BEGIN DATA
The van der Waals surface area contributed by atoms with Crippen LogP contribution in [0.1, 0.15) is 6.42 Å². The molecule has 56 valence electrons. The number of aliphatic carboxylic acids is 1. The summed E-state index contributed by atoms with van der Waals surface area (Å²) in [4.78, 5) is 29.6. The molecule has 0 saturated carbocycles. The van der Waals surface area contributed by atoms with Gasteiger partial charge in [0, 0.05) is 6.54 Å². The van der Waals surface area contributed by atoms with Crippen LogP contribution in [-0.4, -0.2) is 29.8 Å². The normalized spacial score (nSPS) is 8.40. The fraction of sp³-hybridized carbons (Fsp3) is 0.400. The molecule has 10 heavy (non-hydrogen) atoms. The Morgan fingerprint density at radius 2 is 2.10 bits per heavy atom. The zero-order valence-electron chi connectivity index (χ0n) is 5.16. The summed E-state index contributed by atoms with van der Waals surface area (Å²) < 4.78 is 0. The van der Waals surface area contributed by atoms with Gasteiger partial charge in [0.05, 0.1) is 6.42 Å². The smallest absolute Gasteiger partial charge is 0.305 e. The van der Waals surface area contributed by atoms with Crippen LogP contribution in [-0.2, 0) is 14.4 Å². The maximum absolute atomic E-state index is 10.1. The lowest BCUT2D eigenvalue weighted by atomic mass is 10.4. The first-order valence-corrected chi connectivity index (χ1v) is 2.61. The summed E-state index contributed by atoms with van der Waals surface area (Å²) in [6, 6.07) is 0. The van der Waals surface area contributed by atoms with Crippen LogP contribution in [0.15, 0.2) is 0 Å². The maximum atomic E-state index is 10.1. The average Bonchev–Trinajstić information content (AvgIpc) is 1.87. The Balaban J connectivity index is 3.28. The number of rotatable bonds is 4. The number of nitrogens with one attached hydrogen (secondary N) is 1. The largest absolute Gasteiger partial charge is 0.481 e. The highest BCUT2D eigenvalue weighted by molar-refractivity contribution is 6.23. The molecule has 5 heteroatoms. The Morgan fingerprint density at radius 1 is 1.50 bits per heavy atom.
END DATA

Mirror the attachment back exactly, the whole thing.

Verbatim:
The van der Waals surface area contributed by atoms with Crippen LogP contribution in [0.1, 0.15) is 6.42 Å². The molecule has 56 valence electrons. The number of aliphatic carboxylic acids is 1. The summed E-state index contributed by atoms with van der Waals surface area (Å²) in [4.78, 5) is 29.6. The molecule has 0 saturated carbocycles. The van der Waals surface area contributed by atoms with Gasteiger partial charge in [0, 0.05) is 6.54 Å². The van der Waals surface area contributed by atoms with Crippen LogP contribution in [-0.4, -0.2) is 29.8 Å². The normalized spacial score (nSPS) is 8.40. The fraction of sp³-hybridized carbons (Fsp3) is 0.400. The molecule has 10 heavy (non-hydrogen) atoms. The Morgan fingerprint density at radius 2 is 2.10 bits per heavy atom. The zero-order valence-electron chi connectivity index (χ0n) is 5.16. The summed E-state index contributed by atoms with van der Waals surface area (Å²) < 4.78 is 0. The van der Waals surface area contributed by atoms with Gasteiger partial charge in [0.05, 0.1) is 6.42 Å². The smallest absolute Gasteiger partial charge is 0.305 e. The van der Waals surface area contributed by atoms with Crippen LogP contribution in [-0.2, 0) is 14.4 Å². The maximum absolute atomic E-state index is 10.1. The lowest BCUT2D eigenvalue weighted by atomic mass is 10.4. The first-order valence-corrected chi connectivity index (χ1v) is 2.61. The summed E-state index contributed by atoms with van der Waals surface area (Å²) in [6, 6.07) is 0. The van der Waals surface area contributed by atoms with Crippen LogP contribution in [0.15, 0.2) is 0 Å². The maximum atomic E-state index is 10.1. The average Bonchev–Trinajstić information content (AvgIpc) is 1.87. The Balaban J connectivity index is 3.28. The number of rotatable bonds is 4. The number of nitrogens with one attached hydrogen (secondary N) is 1. The largest absolute Gasteiger partial charge is 0.481 e. The highest BCUT2D eigenvalue weighted by molar-refractivity contribution is 6.23. The molecule has 5 heteroatoms. The Morgan fingerprint density at radius 1 is 1.50 bits per heavy atom.